Utah’s business landscape is rich with professionals who have le...Read More
Social Media and Employers: Friends or Enemies?
The Case for HSAs
Time to Show Up
Make a Move
In the Lab
Rent to Own
Back from the Dead
A Breath of Fresh Air
Travel & Tourism
Attract, hire and retain the talent in Utah to reflect and match the investment of money into local companies. That is one of the issues of solving the talent shortage in Utah, according to John Spigiel, general manager of Watson Labs.
Spigiel and Keyvan Esfarjani, executive officer of IM Flash Technologies, were the keynote speakers at the Utah Technology Council’s Annual Members’ Meeting on Wednesday, April 18 at the Little America Hotel.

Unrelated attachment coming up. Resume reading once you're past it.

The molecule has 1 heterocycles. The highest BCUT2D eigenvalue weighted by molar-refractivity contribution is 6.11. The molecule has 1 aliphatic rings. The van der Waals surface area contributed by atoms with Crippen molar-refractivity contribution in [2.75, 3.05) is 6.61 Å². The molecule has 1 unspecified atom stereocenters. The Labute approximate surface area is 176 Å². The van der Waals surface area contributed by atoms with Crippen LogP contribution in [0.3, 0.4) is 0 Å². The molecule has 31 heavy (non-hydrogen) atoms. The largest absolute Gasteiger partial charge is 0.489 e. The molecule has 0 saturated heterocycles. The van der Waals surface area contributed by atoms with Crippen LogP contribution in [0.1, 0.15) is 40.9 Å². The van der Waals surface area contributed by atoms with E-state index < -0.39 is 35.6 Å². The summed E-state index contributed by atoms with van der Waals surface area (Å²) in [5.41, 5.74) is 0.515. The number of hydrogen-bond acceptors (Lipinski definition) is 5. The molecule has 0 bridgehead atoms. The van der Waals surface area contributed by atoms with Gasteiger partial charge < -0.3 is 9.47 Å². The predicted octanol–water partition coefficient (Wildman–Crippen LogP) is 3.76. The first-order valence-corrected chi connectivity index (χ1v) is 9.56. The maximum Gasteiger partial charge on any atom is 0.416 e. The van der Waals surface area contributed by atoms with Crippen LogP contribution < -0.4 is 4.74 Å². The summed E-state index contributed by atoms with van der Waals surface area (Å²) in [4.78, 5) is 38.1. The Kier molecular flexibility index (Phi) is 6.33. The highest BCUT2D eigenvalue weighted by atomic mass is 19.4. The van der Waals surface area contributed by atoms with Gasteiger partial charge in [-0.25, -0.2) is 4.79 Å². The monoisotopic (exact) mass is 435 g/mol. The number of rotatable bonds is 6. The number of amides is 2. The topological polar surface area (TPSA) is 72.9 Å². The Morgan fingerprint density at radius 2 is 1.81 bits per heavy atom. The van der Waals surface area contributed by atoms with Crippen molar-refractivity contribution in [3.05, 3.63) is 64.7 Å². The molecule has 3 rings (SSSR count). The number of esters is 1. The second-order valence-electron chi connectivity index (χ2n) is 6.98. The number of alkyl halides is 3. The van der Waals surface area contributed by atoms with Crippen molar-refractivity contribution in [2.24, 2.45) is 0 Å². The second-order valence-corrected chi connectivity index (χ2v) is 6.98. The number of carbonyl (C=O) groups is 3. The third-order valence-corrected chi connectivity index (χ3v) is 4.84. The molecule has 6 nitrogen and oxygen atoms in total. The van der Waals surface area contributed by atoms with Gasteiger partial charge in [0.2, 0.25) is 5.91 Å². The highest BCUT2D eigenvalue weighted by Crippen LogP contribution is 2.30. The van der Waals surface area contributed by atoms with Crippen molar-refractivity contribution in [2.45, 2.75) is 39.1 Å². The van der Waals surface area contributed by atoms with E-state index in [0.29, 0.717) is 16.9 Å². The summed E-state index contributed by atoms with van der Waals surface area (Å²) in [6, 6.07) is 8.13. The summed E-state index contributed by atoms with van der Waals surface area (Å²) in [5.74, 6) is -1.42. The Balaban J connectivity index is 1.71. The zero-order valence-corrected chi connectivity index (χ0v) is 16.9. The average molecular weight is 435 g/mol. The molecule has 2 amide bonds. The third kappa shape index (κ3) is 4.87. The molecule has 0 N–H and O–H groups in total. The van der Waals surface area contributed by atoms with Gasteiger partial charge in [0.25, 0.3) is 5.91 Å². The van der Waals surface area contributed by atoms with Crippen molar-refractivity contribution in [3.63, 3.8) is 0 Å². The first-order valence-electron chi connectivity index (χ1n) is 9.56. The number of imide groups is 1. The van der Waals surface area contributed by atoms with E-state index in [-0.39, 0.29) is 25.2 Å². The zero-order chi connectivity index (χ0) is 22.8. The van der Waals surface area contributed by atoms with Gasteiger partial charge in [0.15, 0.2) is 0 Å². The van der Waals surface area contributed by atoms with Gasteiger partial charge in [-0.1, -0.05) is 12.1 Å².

The two speakers addressed the topic of Utah’s talent shortage, particularly in the IT, life science and clean tech industries.
Is there a single fix to solving the talent shortage? No, said both Spigiel and Esfarjani, but they have worked on many levels to confront the issue head on, from developing scholarships and internships to partnering with local government agencies and other companies.
The process begins with local kids. “We need to make sure kids have an appreciation for math and science at a young age,” said Esfarjani. That interest in math and science will entice kids to pursue education, training and careers in technology, thus boosting Utah’s technology sector.
The Salt Lake Chamber, which Watson Labs has partnered with, is promoting its Utah Jobs Agenda, a private-sector plan to create 150,000 jobs over the next five years. “The creation of those jobs are great for Utah and Utah’s economy,” Spigiel said. And to retain the talent, local companies need to promote tech opportunities and have an active involvement in the community.
“If we build it they will come,” said Spigiel, quoting Field of Dreams.